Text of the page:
The two airstrikes reportedly carried out by Israel against Lebanese Hezbollah (LH) weapons convoys in Syria in early May prompted the IRGC senior leadership to speak to the nature of Iranian and Hezbollah involvement in the conflict and potential responses. Quds Force Commander MG Suleimani warned on May 13 that “just as stones were replaced by missiles with a range of 100 kilometers…the resistance will soon produce missiles with a range of 400 kilometers.” The “resistance” is a term used to describe the anti-Israeli front that includes the Islamic Republic, LH, Syria, and certain Palestinian groups. Suleimani’s comments followed a similar statement made by LH Secretary General Hassan Nasrallah on May 9: “Syria will give the resistance special weapons it never had before. We mean game-changing....” Head of the Basij Organization Brigadier General Mohammad Reza Naghdi on May 10 alluded to militia forces loyal to Syrian President Bashar al Assad that have formed in Syria with Iran’s support: “Israel’s attack on Syria was a great scandal for them…. Hamas was formed with an enemy attack on Palestine and, today, this model has been repeated in Syria. God willing, a strong corps will be formed in Syria that wipes Israel from the pages of time.” Naghdi’s remarks fell on the same day that Chief of the AFGS Major General Hassan Firouzabadi said, “Fortunately, with [Assad’s] strategic administration, the people’s resistance composed of Lebanese Hezbollah has been formed throughout Syrian territory, and [this force] is now cohesive.” Finally, when asked on May 17 about groups forming to defend the sacred Shi’a sites in Syria, AFGS Basij Affairs & Defense Culture Deputy IRGC Brigadier General Massoud Jazayeri said, “Yes, many measures are taking place in this field that are constantly increasing.” Jazayeri’s comment is likely an allusion to the Abu Fadl al-Abbas Brigades, a group consisting of Iranian-backed Iraqi Shi’a militants, LH fighters, and elements of the Syrian armed forces that have organized in Syria to protect the Sayyeda Zeinab Shrine in Damascus.
Iran’s nuclear program
The IRGC’s stance on Iran’s nuclear program is an important indicator of the regime’s stance and approach to negotiations, as the organization is deeply involved in the program, including security, procurement networks, and research. The IRGC’s senior leadership has unequivocally expressed support for Iran’s right to possess nuclear technology and rejected the West’s ability to influence the regime’s calculus regarding its nuclear program. Perhaps the most unequivocal expression of this sentiment came from IRGC Deputy Commander Brigadier General Salami, who said on February 3, 2013, “The P5+1 formula is no longer able to prevent the Iranian nation from taking steps in nuclear technology. We are at the apex of our power today and taking last steps towards victory, and this is the final obstacle.” Two of the IRGC’s most important strategic thinkers have also clearly stated IRGC positions on Iran’s nuclear program. Deputy Chief of the AFGS Major General Gholam Ali Rashid said on April 30, 2011, “The [West] and its regional supporters should know that, as they could not isolate or weaken the Iranian nation and could not trample upon the Iranian nation’s rights through their support for Saddam Hussein and the Baath party, they will not succeed in ignoring [Iran’s] inalienable rights by continuing their threats, sanctions and Iranophobia strategy.” AFGS Strategic Affairs Deputy and Strategy Advisor to the Supreme Leader Major General Mostafa Izadi said one year later, “As the Supreme Leader has stated, nuclear energy is not a problem for the enemy. They are just trying to fight the Islamic system as a whole.” One of the IRGC’s senior-most intelligence officials, AFGS Intelligence Deputy Brigadier General Gholam Reza Mehrabi, in a rare public statement on February 16, 2013, vigorously defended Iran’s nuclear program and rejected the notion that Tehran should negotiate with the U.S. on this issue: “If we back down they will advance further, therefore we resist. Iran is a great country with abundant holdings; it has a powerful military, intelligent people, decisive leadership, many natural resources and energy. Therefore, if we are present and aware nothing will happen.”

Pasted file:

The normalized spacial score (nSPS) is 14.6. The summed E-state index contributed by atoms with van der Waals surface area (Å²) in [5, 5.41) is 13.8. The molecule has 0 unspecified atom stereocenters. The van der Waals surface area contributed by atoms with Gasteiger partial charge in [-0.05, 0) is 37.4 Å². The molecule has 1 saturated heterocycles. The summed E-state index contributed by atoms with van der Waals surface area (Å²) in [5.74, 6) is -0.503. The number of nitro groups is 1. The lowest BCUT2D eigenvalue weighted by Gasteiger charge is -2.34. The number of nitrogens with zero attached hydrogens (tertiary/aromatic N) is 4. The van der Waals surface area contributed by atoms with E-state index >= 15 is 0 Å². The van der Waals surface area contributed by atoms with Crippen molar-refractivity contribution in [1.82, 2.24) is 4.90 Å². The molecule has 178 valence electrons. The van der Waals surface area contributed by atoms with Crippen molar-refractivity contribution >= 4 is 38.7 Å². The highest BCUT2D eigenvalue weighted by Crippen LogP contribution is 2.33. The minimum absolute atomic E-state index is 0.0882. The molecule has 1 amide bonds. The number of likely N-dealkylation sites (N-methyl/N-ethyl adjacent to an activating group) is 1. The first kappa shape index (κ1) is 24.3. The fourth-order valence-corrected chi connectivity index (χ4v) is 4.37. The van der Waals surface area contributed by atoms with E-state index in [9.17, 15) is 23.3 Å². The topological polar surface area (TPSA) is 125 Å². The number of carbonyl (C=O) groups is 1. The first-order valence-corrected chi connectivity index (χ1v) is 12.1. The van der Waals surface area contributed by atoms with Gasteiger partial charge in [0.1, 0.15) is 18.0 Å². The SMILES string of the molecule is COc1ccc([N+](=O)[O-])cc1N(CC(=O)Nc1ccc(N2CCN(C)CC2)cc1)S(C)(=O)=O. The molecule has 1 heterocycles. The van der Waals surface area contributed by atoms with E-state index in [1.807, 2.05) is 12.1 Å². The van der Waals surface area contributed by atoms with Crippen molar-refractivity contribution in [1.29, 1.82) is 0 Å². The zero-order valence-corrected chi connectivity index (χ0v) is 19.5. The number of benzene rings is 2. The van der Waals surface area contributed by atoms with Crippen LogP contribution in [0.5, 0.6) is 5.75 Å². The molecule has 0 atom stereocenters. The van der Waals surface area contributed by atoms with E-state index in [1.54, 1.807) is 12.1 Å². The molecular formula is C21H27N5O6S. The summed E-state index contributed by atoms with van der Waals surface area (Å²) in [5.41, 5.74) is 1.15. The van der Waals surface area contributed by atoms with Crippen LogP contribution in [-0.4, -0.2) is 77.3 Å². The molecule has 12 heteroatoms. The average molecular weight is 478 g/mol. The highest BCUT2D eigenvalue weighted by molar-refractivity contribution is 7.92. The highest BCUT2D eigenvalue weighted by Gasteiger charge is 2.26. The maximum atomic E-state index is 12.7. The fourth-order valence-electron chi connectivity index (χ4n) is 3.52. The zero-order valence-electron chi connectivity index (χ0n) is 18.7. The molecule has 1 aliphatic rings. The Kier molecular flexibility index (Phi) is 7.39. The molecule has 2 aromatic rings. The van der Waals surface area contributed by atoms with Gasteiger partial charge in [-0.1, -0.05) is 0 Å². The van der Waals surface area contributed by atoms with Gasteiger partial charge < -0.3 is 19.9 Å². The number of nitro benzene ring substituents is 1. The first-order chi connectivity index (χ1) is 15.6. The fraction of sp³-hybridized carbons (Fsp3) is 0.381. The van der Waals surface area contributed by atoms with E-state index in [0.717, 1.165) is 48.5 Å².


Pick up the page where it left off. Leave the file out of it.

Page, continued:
The Islamic Republic’s opaque decision-making process, myriad institutions with apparently overlapping responsibilities, and complex informal influence networks present significant challenges for those who seek to understand and anticipate Iranian behavior. However, the IRGC, as the single most influential institution in the Islamic Republic, can serve as a signpost for some issues, particularly national security affairs. The informal influence network that dominates the upper echelons of the IRGC has proven to be remarkably cohesive through political and security crises, and we can expect that its members will continue to have significant influence in the years to come. We can therefore look to changes (or consistency) in this network’s positions on key issues in order to assess the direction in which the regime is moving. On those issues about which we currently care a great deal – Iran’s nuclear program, regime response to a strike, and Syria – these individuals have time and again made their positions very clear. Until the IRGC’s leadership says or does something to indicate that its position has changed significantly, we would do well to consider a scenario in which their rhetoric, in fact, equals intent.